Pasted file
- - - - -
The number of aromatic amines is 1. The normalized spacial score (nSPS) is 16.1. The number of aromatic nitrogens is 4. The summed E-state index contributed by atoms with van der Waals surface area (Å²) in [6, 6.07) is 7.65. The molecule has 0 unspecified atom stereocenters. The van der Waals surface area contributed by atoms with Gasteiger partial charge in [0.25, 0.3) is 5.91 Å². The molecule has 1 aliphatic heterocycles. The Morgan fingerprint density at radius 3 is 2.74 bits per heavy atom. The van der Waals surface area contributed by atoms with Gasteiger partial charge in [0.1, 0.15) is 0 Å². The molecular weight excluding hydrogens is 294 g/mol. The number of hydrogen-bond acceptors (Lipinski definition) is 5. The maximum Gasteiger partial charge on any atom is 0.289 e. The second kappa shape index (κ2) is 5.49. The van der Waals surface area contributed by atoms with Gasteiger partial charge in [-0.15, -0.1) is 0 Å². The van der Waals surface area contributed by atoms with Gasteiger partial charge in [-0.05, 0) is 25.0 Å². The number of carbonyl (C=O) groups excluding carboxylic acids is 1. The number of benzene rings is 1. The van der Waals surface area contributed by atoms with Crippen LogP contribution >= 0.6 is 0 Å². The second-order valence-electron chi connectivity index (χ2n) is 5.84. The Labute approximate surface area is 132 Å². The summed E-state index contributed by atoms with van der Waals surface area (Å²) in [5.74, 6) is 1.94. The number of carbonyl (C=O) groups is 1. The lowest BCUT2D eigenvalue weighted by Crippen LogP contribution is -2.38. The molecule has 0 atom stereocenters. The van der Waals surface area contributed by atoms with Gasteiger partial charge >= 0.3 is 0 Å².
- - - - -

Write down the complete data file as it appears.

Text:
The number of aromatic amines is 1. The normalized spacial score (nSPS) is 16.1. The number of aromatic nitrogens is 4. The summed E-state index contributed by atoms with van der Waals surface area (Å²) in [6, 6.07) is 7.65. The molecule has 0 unspecified atom stereocenters. The van der Waals surface area contributed by atoms with Gasteiger partial charge in [0.25, 0.3) is 5.91 Å². The molecule has 1 aliphatic heterocycles. The Morgan fingerprint density at radius 3 is 2.74 bits per heavy atom. The van der Waals surface area contributed by atoms with Gasteiger partial charge in [0.1, 0.15) is 0 Å². The molecular weight excluding hydrogens is 294 g/mol. The number of hydrogen-bond acceptors (Lipinski definition) is 5. The maximum Gasteiger partial charge on any atom is 0.289 e. The second kappa shape index (κ2) is 5.49. The van der Waals surface area contributed by atoms with Gasteiger partial charge in [-0.15, -0.1) is 0 Å². The van der Waals surface area contributed by atoms with Gasteiger partial charge in [-0.05, 0) is 25.0 Å². The number of carbonyl (C=O) groups excluding carboxylic acids is 1. The number of benzene rings is 1. The van der Waals surface area contributed by atoms with Crippen LogP contribution >= 0.6 is 0 Å². The second-order valence-electron chi connectivity index (χ2n) is 5.84. The Labute approximate surface area is 132 Å². The summed E-state index contributed by atoms with van der Waals surface area (Å²) in [5.74, 6) is 1.94. The number of carbonyl (C=O) groups is 1. The lowest BCUT2D eigenvalue weighted by Crippen LogP contribution is -2.38. The molecule has 0 atom stereocenters. The van der Waals surface area contributed by atoms with Gasteiger partial charge >= 0.3 is 0 Å².